Directed by John Madden, ‘Operation Mincemeat’ is a thrilling war drama movie that keeps you on the edge of your seat. It is based on Ben Macintyre’s eponymous book and depicts an incredible deception operation by British intelligence during World War II. To divert German troops from Sicily so that the Allied forces can invade, Lieutenant Commander Ewen Montagu and Flight Lieutenant Charles Cholmondeley from the Twenty Committee execute a brilliant plan.
The duo plants fake documents on a corpse and places it in enemy territory so that it can be noticed by the Germans. With the documents, they aim at convincing the Germans that the Allies have given up on Sicily and shall invade Greece instead. While they manage to procure a corpse, it is MI5 clerk Jean Leslie’s contribution that helps authenticate their plan. Since most of the movie is based on a true story, the audience wonders whether Jean is a real person too. Let’s find out, shall we? SPOILERS AHEAD.
Is Jean Leslie a Real MI Clerk?
Yes, Jean Leslie is based on a real person. In the movie, she is depicted as a young widow who works as an MI5 clerk, to whom Charles is secretly attracted to. For the preparations for Operation Mincemeat, he and Ewen obtain the corpse of Glyndwr Michael, a homeless man who died from consuming rat poison. They proceed to create a fake identity for him and name him Major William Martin. However, to create a proper backstory, they require a woman’s photograph which they can pass off as Pam’s, who is Major Martin’s fake fiancée.
Thus, Charles approaches Jean and borrows her photo for usage, and she eventually becomes a crucial part of the team. In real life, Nancy Jean Leslie was a beautiful 19-year-old MI5 clerk whom Ewen Montagu recruited in February 1943 to pose as Pam in the actual Operation Mincemeat. She supplied a photograph of her posing in a swimsuit and was given the identity of Major Martin’s fiancée Pam. As per Ewen and Charles’ cooked-up narrative, she was a government employee whom he had met five weeks before his death and proposed to.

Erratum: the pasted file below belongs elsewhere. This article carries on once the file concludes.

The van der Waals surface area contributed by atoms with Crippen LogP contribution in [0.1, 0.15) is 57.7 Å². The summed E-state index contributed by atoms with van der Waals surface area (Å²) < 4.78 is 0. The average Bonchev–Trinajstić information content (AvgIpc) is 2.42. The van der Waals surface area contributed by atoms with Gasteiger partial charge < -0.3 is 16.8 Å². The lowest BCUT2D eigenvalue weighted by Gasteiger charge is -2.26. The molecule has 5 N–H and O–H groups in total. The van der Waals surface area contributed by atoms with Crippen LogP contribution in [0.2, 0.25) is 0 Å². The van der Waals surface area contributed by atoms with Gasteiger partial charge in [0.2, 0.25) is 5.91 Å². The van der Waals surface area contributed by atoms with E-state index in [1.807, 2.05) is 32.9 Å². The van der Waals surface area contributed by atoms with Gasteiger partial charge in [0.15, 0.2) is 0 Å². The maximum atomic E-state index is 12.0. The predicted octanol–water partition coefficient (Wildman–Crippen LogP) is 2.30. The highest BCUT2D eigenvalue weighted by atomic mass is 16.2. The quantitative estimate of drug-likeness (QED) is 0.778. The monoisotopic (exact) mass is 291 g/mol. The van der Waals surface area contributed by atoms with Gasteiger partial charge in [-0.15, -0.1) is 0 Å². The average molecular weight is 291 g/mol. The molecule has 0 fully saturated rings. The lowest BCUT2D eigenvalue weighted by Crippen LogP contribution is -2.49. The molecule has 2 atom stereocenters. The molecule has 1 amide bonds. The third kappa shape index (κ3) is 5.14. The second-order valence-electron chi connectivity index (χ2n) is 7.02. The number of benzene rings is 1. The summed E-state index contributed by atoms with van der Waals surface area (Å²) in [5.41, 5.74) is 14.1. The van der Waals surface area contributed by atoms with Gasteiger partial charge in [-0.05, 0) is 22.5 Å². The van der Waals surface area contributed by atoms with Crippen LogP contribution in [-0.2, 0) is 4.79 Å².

Born on November 20, 1923, at Andover, Hampshire, Jean’s father was Sir Norman Leslie, Bt, a director of Cable & Wireless. Though she had no formal education, she was extremely fluent in French, an attribute that most likely landed her a job with the MI5 in 1941. Aged 18 at that time, Jean worked in the counter-intelligence and double agent section of MI5. Her duties included examining reports from Camp 020, the wartime internment center at Ham, Surrey, where enemy spies were interrogated, and passing on any relevant information to her seniors.
Furthermore, Jean was considered extremely gorgeous and charming, which led to them pretending to be Pam and Bill (Major Martin) in reality and engaging in what appeared to be a casual romance. According to Ben Macintyre’s book, Jean shared that Ewen began sending her passionate letters signed as Bill and took her out for dinners and movie dates. She too sent him another copy of her swimsuit photograph signed as Pam and accompanied him to his farewell before he left for America to be with his wife and kids.
Ewen kept in touch with Jean via written correspondence till several years later. She, on the other hand, married Colonel William Gerard Leigh in November 1946, after a brief courtship. He was a reputed officer in the Life Guards and later became the chairman of the Guards Polo Club. The couple traveled extensively after the war and went on to have two daughters and two sons together. In addition, Jean became a part of numerous charities and developed an interest in gardening. She and her husband led a wonderful life till his death in 2008.
Is Jean Leslie Dead or Alive?
88-year-old Jean Gerard Leigh (née Leslie) died on April 3, 2012, and is survived by her four children. In 1951, before Ewen published his written account of Operation Mincemeat, he asked Jean’s permission to use her swimsuit photograph to describe Pam. It was not before 1996 that Jean’s story became known, as she publicly admitted her role in Operation Mincemeat after a local council officer deduced her connection to it. Though not widely spoken of, her significant contribution helped secure the Allies’ victory and has shaped the course of history.
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